by Nicholas Gilpin, D.O., chief, Infectious Disease, Beaumont Hospital, Grosse Pointe
With flu season at its peak, children are at higher risk for getting sick because their immune systems are not fully developed.
How do I know when my child is getting the flu?
Influenza is a virus that primarily affects the respiratory system, so the most common symptoms include runny or stuffy nose, sore throat and cough. Your child also may have severe fatigue, body aches, fever and chills. During the winter, these symptoms should always raise one’s suspicion for the flu.
What kind of care should I give my child with the flu?
For most healthy children, the best treatment for the flu is supportive care, including rest. Parents should give their child lots of fluids and give them anti-inflammatory medications to control fever and body aches.
What is the difference between a virus, cold and flu?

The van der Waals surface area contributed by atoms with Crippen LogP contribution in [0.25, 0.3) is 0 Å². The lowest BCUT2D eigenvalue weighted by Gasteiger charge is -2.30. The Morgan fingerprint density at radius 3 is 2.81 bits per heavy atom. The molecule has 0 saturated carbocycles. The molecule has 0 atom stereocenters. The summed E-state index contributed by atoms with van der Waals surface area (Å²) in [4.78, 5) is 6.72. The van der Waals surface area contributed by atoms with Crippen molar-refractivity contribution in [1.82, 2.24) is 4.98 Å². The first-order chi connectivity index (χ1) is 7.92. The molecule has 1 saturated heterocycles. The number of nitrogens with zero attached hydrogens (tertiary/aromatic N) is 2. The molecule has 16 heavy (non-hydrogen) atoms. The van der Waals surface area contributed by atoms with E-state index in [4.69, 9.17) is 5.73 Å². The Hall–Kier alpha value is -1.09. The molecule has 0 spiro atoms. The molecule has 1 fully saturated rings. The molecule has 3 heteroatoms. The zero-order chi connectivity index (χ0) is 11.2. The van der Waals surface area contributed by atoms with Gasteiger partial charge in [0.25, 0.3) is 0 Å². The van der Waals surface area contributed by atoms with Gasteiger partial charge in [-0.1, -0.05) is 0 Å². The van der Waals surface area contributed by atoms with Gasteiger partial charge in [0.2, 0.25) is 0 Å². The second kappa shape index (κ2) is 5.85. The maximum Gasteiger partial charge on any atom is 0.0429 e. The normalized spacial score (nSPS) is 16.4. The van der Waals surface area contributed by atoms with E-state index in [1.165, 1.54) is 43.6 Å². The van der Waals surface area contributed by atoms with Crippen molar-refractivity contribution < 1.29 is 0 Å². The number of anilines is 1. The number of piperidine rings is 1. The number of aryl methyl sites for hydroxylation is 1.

Both the common cold and influenza are a type of viral infection. The common cold is caused by a number of different viruses, including the rhinovirus. The flu is caused by the influenza virus. Colds are usually less severe and don’t last as long as the flu. Common colds also are rarely associated with the more severe symptoms of the flu, such as fever, chills and severe fatigue.
Who needs a flu shot and how young can a person be to get a flu shot?
Remembering who should be vaccinated is simple: all people over age 6 months should get a flu shot. There are a few different varieties of influenza vaccination available, so it is best to discuss with your doctor or pharmacist which is best for your child.
Do flu shots protect my child against all the strains out there?
No vaccine is 100 percent effective, but the shots are very effective at preventing influenza and its complications. Most of the flu this season is the H1N1 influenza virus, and the best news is that this virus is covered by all available influenza vaccines.